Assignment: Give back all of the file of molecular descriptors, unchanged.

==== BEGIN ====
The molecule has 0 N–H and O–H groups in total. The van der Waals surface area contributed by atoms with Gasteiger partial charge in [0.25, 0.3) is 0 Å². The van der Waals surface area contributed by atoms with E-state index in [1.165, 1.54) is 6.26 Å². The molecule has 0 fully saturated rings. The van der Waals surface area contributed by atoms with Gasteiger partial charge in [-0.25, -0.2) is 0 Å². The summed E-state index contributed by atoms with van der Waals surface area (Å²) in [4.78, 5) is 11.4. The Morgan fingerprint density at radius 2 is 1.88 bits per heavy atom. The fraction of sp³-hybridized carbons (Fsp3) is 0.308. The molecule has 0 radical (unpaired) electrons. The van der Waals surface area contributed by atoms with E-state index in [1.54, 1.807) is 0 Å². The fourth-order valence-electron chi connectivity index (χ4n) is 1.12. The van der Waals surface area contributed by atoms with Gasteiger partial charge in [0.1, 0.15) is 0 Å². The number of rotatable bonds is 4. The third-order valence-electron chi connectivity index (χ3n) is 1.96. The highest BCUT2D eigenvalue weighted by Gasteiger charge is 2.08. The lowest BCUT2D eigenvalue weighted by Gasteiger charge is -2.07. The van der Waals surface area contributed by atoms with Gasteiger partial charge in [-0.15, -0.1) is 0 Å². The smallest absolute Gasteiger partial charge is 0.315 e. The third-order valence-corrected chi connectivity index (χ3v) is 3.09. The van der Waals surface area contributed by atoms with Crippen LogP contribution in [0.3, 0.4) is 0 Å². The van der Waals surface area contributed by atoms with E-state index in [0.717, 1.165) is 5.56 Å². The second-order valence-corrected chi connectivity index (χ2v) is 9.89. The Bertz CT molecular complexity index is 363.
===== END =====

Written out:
The molecule has 0 N–H and O–H groups in total. The van der Waals surface area contributed by atoms with Gasteiger partial charge in [0.25, 0.3) is 0 Å². The van der Waals surface area contributed by atoms with E-state index in [1.165, 1.54) is 6.26 Å². The molecule has 0 fully saturated rings. The van der Waals surface area contributed by atoms with Gasteiger partial charge in [-0.25, -0.2) is 0 Å². The summed E-state index contributed by atoms with van der Waals surface area (Å²) in [4.78, 5) is 11.4. The Morgan fingerprint density at radius 2 is 1.88 bits per heavy atom. The fraction of sp³-hybridized carbons (Fsp3) is 0.308. The molecule has 0 radical (unpaired) electrons. The van der Waals surface area contributed by atoms with E-state index in [1.54, 1.807) is 0 Å². The fourth-order valence-electron chi connectivity index (χ4n) is 1.12. The van der Waals surface area contributed by atoms with Gasteiger partial charge in [0.1, 0.15) is 0 Å². The number of rotatable bonds is 4. The third-order valence-electron chi connectivity index (χ3n) is 1.96. The highest BCUT2D eigenvalue weighted by Gasteiger charge is 2.08. The lowest BCUT2D eigenvalue weighted by Gasteiger charge is -2.07. The van der Waals surface area contributed by atoms with Gasteiger partial charge in [-0.15, -0.1) is 0 Å². The smallest absolute Gasteiger partial charge is 0.315 e. The third-order valence-corrected chi connectivity index (χ3v) is 3.09. The van der Waals surface area contributed by atoms with Crippen LogP contribution in [0.3, 0.4) is 0 Å². The van der Waals surface area contributed by atoms with E-state index in [0.717, 1.165) is 5.56 Å². The second-order valence-corrected chi connectivity index (χ2v) is 9.89. The Bertz CT molecular complexity index is 363.